A high-stakes assembly process
The completion of the focal plane earlier this year concluded six nerve-wracking months for the SLAC crew that inserted the 25 rafts into their narrow slots in the grid. To maximize the imaging area, the gaps between sensors on neighboring rafts are less than five human hairs wide. Since the imaging sensors easily crack if they touch each other, this made the whole operation very tricky.
The rafts are also costly -- up to $3 million apiece.
SLAC mechanical engineer Hannah Pollek, who worked at the front line of sensor integration, said, "The combination of high stakes and tight tolerances made this project very challenging. But with a versatile team we pretty much nailed it."
The team members spent a year preparing for the raft installation by installing numerous "practice" rafts that did not go into the final focal plane. That allowed them to perfect the procedure of pulling each of the 2-ft-tall, 20-lb rafts into the grid using a specialized gantry developed by SLAC's Travis Lange, lead mechanical engineer on the raft installation.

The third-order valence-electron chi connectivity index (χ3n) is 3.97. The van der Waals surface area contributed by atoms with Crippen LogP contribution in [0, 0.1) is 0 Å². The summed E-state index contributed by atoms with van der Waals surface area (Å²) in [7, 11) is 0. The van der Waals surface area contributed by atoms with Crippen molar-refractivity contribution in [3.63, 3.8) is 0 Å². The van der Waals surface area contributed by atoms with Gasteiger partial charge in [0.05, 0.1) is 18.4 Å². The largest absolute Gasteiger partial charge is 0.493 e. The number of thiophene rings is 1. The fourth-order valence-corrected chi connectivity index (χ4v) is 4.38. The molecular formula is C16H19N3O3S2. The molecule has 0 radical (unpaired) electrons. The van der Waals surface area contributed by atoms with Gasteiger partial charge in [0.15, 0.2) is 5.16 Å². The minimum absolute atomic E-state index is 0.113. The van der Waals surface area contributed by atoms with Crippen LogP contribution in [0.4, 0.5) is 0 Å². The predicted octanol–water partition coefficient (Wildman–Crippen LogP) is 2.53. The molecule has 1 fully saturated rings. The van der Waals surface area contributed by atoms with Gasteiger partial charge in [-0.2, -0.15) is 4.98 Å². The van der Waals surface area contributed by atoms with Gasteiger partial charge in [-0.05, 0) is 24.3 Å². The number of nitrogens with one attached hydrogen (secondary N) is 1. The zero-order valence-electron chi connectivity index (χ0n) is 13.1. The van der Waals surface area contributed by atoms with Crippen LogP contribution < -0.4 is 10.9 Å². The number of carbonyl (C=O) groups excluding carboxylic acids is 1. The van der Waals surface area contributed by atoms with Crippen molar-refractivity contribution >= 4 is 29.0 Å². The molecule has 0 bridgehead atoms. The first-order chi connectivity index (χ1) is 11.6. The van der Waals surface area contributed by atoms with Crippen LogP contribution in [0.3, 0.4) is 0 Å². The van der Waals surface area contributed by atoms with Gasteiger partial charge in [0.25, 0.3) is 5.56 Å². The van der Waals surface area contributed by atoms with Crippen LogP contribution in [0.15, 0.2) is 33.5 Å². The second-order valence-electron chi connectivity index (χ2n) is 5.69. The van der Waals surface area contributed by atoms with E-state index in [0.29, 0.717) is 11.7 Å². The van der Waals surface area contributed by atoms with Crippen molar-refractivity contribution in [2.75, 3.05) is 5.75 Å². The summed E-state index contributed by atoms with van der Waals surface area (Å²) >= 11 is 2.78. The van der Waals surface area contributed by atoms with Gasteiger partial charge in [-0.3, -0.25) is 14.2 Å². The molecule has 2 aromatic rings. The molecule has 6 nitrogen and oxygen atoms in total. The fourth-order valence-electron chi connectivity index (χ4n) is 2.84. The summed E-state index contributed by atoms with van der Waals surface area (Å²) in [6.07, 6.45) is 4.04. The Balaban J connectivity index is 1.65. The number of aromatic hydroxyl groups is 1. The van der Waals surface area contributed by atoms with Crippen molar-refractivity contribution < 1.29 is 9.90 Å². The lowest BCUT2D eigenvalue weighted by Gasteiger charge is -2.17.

Tim Bond, head of the LSST Camera Integration and Test team at SLAC, said, "The sheer size of the individual camera components is impressive, and so are the sizes of the teams working on them. It took a well-choreographed team to complete the focal plane assembly, and absolutely everyone working on it rose to the challenge."
Camera team on the home stretch
The focal plane has been placed inside a cryostat, where the sensors are cooled down to -150 F, their required operating temperature. More challenging work lies ahead as the team completes the camera assembly.
In the next few months, they will insert the cryostat with the focal plane into the camera body and add the camera's lenses, including the world's largest optical lens, a shutter and a filter exchange system for studies of the night sky in different colors. By mid-2021, the SUV-sized camera will be ready for final testing before it begins its journey to Chile.